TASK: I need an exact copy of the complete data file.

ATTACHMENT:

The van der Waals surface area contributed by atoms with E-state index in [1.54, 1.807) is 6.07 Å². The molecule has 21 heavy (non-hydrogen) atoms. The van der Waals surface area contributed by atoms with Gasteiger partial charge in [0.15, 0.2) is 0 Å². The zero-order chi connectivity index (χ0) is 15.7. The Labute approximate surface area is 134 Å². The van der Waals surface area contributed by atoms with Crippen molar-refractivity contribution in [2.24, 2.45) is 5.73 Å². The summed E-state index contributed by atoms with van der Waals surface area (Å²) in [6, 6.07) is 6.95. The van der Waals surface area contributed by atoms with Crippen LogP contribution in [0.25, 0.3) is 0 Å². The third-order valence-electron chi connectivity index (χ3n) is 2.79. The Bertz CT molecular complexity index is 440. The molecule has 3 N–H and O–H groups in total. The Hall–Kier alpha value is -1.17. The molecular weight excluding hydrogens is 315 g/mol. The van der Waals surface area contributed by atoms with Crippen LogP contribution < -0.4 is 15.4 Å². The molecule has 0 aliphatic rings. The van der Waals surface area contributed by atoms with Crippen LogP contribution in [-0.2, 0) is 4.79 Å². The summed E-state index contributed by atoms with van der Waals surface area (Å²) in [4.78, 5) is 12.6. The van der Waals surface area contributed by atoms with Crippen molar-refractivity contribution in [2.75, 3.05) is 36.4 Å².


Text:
The van der Waals surface area contributed by atoms with E-state index in [1.54, 1.807) is 6.07 Å². The molecule has 21 heavy (non-hydrogen) atoms. The van der Waals surface area contributed by atoms with Gasteiger partial charge in [0.15, 0.2) is 0 Å². The zero-order chi connectivity index (χ0) is 15.7. The Labute approximate surface area is 134 Å². The van der Waals surface area contributed by atoms with Crippen molar-refractivity contribution in [2.24, 2.45) is 5.73 Å². The summed E-state index contributed by atoms with van der Waals surface area (Å²) in [6, 6.07) is 6.95. The van der Waals surface area contributed by atoms with Crippen LogP contribution in [0.25, 0.3) is 0 Å². The third-order valence-electron chi connectivity index (χ3n) is 2.79. The Bertz CT molecular complexity index is 440. The molecule has 3 N–H and O–H groups in total. The Hall–Kier alpha value is -1.17. The molecular weight excluding hydrogens is 315 g/mol. The van der Waals surface area contributed by atoms with Crippen LogP contribution < -0.4 is 15.4 Å². The molecule has 0 aliphatic rings. The van der Waals surface area contributed by atoms with Crippen LogP contribution in [-0.2, 0) is 4.79 Å². The summed E-state index contributed by atoms with van der Waals surface area (Å²) in [4.78, 5) is 12.6. The van der Waals surface area contributed by atoms with Crippen molar-refractivity contribution in [2.75, 3.05) is 36.4 Å².